Pursuing her degree while fighting for her life
by John DeVilbiss
May 09, 2012 | 1892 views | 0 0 comments | 8 8 recommendations | email to a friend | print
Darcie Lyn Chamberlain (left) receives her diploma.  Courtesy photo
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Being a mom of teenagers and younger children can be daunting. Add to that the stress of returning to school in pursuit of a registered nurse degree and a bachelor’s in psychology, and you have the makings of an immensely complex life.

But things got even more complicated for Darcie Lyn Chamberlain than just having to deal with little rest and lots of chaos. She also found herself fighting for her life.

Chamberlain is a nontraditional student attending the Blanding Campus of Utah State University-College of Eastern Utah. She is an example of the special students who comprise the diverse educational landscape of this small, but thriving, campus of 800 students.

Chamberlain was in the first weeks of her second semester of the LPN program and was doing clinical work in Chinle, AZ, when she came down with a terrible sore throat. It was bad enough that she went to the emergency room where she was treated for flu-like symptoms.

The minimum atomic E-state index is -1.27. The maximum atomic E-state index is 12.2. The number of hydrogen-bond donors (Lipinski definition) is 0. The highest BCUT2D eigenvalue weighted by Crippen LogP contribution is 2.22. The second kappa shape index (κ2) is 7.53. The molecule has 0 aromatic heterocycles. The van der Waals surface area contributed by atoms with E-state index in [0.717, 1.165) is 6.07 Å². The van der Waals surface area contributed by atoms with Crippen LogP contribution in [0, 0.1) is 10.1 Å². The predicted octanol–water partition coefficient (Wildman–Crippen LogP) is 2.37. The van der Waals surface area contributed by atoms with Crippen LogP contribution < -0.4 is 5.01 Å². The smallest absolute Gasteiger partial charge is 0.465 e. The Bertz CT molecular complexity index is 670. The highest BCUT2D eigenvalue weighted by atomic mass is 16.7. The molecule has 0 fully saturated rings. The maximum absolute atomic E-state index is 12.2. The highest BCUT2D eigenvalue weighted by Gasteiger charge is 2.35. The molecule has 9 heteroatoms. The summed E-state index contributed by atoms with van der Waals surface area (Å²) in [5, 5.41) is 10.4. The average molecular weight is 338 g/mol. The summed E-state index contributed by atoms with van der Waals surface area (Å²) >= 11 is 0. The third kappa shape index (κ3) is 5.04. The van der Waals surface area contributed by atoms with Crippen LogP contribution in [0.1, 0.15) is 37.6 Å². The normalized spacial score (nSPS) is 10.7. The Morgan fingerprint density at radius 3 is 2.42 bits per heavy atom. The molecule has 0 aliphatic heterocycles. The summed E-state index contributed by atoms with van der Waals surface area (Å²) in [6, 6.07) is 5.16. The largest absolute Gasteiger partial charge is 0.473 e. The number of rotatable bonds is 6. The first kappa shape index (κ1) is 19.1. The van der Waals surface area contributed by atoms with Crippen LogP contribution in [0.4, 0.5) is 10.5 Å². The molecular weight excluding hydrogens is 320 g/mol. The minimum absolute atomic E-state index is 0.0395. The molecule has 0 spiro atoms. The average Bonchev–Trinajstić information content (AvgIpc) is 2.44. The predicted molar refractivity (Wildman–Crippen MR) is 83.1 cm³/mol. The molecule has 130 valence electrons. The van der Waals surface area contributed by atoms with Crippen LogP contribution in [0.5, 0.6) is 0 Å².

But on her return to Blanding, her condition only got worse. She was ultimately life-flighted to St. George and from there to the Huntsman Cancer Institute in Salt Lake City where she was diagnosed with a life-threatening form of leukemia. She subsequently spent nearly three months at Huntsman and another two months in St. George undergoing treatment.

Although she had to drop all of her classes, the nursing program supported her, keeping her up to date on readings and assignments, said Don C. Larson, USU Eastern associate professor of sociology.

One year later, Chamberlain reentered the program and completed her certificate in practical nursing while continuing her chemo-therapy. She has since been admitted into the RN program and continues her classes towards her bachelor’s in Interdisciplinary Studies with an emphasis in Psychology.

“We have had numerous examples of determination, like Darcie’s,” Larson said. “They include nontraditional students who, while pursuing their studies, take custody of their grandchildren or build their own home.”

He said the Blanding Campus also has a vast number of students who come from non-English speaking homes who are the first in their families to graduate from high school and then go on to complete their associate degrees.

“Our specialty is to help students acquire options for their lives, to see new opportunities and new potentials,” Larson said. “This is our expertise and our passion.”
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